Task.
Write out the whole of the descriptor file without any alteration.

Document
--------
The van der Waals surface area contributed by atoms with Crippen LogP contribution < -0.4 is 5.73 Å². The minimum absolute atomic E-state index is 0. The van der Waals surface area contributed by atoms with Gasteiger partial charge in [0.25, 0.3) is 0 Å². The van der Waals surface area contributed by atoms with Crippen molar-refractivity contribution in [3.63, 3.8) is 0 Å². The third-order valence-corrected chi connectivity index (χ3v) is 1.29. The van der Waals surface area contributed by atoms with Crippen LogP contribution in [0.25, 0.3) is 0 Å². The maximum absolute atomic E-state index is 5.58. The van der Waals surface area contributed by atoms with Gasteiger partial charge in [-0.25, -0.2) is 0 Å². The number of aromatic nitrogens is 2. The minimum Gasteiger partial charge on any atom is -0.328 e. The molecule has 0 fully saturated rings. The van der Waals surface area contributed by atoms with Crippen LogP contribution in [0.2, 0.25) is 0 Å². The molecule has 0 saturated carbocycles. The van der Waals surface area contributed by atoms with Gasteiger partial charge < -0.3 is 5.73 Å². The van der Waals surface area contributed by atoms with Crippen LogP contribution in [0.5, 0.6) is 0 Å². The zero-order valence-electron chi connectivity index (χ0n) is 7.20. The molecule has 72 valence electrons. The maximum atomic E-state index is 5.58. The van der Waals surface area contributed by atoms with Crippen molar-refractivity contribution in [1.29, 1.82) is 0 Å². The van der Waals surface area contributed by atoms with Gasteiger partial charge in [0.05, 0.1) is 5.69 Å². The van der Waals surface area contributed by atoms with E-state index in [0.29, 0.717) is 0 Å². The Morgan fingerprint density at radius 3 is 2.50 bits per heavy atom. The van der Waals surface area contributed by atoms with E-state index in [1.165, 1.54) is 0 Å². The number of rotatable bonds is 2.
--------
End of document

The van der Waals surface area contributed by atoms with Crippen LogP contribution < -0.4 is 5.73 Å². The minimum absolute atomic E-state index is 0. The van der Waals surface area contributed by atoms with Gasteiger partial charge in [0.25, 0.3) is 0 Å². The van der Waals surface area contributed by atoms with Crippen molar-refractivity contribution in [3.63, 3.8) is 0 Å². The third-order valence-corrected chi connectivity index (χ3v) is 1.29. The van der Waals surface area contributed by atoms with Crippen LogP contribution in [0.25, 0.3) is 0 Å². The maximum absolute atomic E-state index is 5.58. The van der Waals surface area contributed by atoms with Gasteiger partial charge in [-0.25, -0.2) is 0 Å². The number of aromatic nitrogens is 2. The minimum Gasteiger partial charge on any atom is -0.328 e. The molecule has 0 fully saturated rings. The van der Waals surface area contributed by atoms with Crippen LogP contribution in [0.2, 0.25) is 0 Å². The molecule has 0 saturated carbocycles. The van der Waals surface area contributed by atoms with Gasteiger partial charge < -0.3 is 5.73 Å². The van der Waals surface area contributed by atoms with Crippen LogP contribution in [0.5, 0.6) is 0 Å². The zero-order valence-electron chi connectivity index (χ0n) is 7.20. The molecule has 72 valence electrons. The maximum atomic E-state index is 5.58. The van der Waals surface area contributed by atoms with Crippen molar-refractivity contribution in [1.29, 1.82) is 0 Å². The van der Waals surface area contributed by atoms with Gasteiger partial charge in [0.05, 0.1) is 5.69 Å². The van der Waals surface area contributed by atoms with E-state index in [0.29, 0.717) is 0 Å². The Morgan fingerprint density at radius 3 is 2.50 bits per heavy atom. The van der Waals surface area contributed by atoms with E-state index in [1.165, 1.54) is 0 Å². The number of rotatable bonds is 2.